“Maybe love is actually about the moments when you think no one is watching.”
If there’s one thing that Hollywood has taught us over the years, it’s that pulling off a great trilogy is hard. So many great film series seem to be let down by their third instalment (and a few others by their second); and for many, the number of trilogies which can be considered to be truly great through all three films can probably be listed on one hand. When pressed, many people wold relent that a certain instalment of their favourite series just doesn’t match the others; whether it be the Godfather III struggling to live up to the hype of its masterful predecessor, or the unnecessarily convoluted story of The Dark Knight Returns casting a shadow over the great, interesting performances of the piece. So it may come as a surprise to most that Netflix have pulled off the unthinkable with the To All The Boys adaptations, and have given us a cool, effective and fun trilogy of a consistent high quality; finishing off with the newly released To All The Boys: Always And Forever.
Adapted from Jenny Han’s third novel in the To All The Boys book series (titled Always And Forever, Laura-Jean in print); To All The Boys: Always And Forever (A&F for the duration of this piece) follows Laura-Jean Song Covey (Lana Condor, X-Men: Days Of Future Past) as she navigates her final year of high school, starting with a family trip to Seoul, Korea during Spring Break. Her journey includes navigating her on-going relationship with Peter Kavinsky (Noah Centineo, The Perfect Date), and the difficulties of balancing where her life is at the moment, with where she wants it to go during her college years and beyond.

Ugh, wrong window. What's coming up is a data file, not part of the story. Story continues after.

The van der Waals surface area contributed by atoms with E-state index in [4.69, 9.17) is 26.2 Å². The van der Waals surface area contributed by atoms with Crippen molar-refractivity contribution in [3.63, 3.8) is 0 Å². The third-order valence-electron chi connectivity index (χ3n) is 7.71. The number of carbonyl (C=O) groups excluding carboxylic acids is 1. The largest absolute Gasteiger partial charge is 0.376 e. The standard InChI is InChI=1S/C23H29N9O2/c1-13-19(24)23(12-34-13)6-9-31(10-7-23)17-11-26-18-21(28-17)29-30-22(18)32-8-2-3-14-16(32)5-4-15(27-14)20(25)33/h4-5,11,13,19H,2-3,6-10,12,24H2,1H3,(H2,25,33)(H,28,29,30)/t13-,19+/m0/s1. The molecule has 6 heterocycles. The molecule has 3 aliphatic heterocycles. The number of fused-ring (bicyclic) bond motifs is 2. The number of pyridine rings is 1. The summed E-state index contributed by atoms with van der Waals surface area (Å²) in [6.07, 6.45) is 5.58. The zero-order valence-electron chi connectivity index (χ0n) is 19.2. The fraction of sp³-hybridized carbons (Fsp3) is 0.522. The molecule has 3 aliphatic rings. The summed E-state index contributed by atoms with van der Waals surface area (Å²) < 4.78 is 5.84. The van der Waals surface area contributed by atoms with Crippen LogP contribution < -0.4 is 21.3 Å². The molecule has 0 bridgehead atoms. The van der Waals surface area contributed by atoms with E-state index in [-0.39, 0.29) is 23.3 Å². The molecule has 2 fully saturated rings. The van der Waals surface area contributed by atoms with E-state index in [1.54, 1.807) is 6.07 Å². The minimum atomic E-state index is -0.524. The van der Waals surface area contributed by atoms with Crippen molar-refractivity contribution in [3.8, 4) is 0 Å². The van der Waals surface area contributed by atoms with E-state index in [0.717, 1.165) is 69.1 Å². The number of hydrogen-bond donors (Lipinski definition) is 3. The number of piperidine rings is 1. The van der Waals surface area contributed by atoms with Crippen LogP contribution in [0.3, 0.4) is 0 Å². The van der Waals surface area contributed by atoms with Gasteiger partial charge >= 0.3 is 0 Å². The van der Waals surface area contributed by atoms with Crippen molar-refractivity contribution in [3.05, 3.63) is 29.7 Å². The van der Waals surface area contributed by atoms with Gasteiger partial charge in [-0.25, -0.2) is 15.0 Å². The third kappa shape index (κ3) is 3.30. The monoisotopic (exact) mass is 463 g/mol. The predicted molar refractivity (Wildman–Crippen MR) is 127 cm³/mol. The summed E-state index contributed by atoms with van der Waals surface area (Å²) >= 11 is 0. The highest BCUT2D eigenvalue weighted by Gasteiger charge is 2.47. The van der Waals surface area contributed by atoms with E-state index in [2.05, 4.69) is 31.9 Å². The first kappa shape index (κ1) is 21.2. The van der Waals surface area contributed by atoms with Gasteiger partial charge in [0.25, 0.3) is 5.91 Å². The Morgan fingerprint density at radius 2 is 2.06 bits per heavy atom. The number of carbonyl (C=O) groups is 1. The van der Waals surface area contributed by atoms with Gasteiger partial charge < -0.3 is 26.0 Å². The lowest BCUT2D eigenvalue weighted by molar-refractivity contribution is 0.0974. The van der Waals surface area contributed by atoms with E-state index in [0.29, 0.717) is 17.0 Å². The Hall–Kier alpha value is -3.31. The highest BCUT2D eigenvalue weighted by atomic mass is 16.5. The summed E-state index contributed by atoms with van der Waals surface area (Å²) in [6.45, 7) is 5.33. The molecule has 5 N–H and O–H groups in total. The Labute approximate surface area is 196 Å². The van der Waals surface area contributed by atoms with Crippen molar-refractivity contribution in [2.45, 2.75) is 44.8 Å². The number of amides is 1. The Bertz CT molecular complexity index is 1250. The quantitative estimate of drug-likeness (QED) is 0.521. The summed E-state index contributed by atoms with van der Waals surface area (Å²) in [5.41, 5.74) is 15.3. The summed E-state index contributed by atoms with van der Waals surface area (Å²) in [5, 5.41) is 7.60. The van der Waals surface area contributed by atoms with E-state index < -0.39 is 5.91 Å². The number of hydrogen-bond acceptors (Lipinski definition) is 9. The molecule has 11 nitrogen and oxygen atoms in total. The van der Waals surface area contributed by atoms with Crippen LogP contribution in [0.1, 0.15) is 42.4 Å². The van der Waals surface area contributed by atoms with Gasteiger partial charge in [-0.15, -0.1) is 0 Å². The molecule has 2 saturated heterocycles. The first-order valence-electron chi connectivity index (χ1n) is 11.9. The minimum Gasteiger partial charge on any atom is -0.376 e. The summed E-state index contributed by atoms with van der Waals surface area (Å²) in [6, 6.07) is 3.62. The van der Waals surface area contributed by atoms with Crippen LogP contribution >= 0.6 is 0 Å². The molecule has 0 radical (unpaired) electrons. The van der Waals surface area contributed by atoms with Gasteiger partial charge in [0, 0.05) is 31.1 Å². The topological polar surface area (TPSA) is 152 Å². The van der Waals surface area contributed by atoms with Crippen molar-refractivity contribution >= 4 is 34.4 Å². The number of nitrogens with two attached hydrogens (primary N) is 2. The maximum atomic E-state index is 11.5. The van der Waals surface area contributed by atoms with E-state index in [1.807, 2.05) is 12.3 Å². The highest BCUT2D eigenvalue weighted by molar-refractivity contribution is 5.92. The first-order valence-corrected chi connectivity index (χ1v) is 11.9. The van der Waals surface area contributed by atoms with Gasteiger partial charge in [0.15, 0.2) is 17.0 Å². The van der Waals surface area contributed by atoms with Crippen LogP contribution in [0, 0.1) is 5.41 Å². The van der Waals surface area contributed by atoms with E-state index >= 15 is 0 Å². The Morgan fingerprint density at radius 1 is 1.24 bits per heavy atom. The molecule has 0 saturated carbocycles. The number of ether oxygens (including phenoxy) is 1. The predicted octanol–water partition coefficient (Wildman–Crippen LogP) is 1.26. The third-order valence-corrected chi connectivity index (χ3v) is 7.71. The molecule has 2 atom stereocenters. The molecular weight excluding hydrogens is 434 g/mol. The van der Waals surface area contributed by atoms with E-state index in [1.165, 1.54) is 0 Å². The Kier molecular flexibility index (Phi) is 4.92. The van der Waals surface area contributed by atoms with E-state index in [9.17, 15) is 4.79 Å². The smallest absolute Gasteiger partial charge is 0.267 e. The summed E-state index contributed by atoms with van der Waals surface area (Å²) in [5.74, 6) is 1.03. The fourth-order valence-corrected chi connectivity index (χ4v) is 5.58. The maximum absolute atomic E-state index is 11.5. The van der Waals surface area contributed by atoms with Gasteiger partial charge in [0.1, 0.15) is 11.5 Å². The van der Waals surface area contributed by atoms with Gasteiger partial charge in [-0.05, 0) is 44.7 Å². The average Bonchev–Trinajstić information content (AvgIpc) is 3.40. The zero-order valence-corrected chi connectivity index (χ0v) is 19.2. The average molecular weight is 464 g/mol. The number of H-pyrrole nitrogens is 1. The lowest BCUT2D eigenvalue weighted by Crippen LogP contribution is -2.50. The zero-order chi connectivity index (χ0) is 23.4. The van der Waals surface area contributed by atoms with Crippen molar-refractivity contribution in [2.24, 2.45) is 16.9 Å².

First and foremost; if you haven’t watched the first two instalments in this series, go back and watch them before you even think about watching this film. Han’s world-building, adapted for the screen in this instalment by Katie Lovejoy, is at the centre of the success of this movies, and provides a fully-realised playground for Condor and Centineo to do their work in, under the attentive eye of director Michael Fimognari, who has worked on every film in the series; directing P.S. I Love You and working as cinematographer for To All The Boys I’ve Loved Before. The consistency provided by Fimognari’s presence throughout the series is obvious, especially if watching A&F soon after its two predecessors; Michael has favoured angles to shoot his central actors from, which allow not only for a clear focus on them when it is needed, but also capture the background details of the environments for the wider; less character-focused scenes, and allows for excellent use of location when the action is pulled away from Portland to Seoul and NYC. The series has a self-awareness to its influences, with Laura-Jean’s love of John Hughes-style teenage coming-of-age movies featuring not only as a character-building plot device, but also as a narrative frame; and clear homages to the likes of John Hughes can be seen in Fimognari’s staging of some of the more bombastic ensemble sequences, such as a group bowling trip, or the all-important senior prom.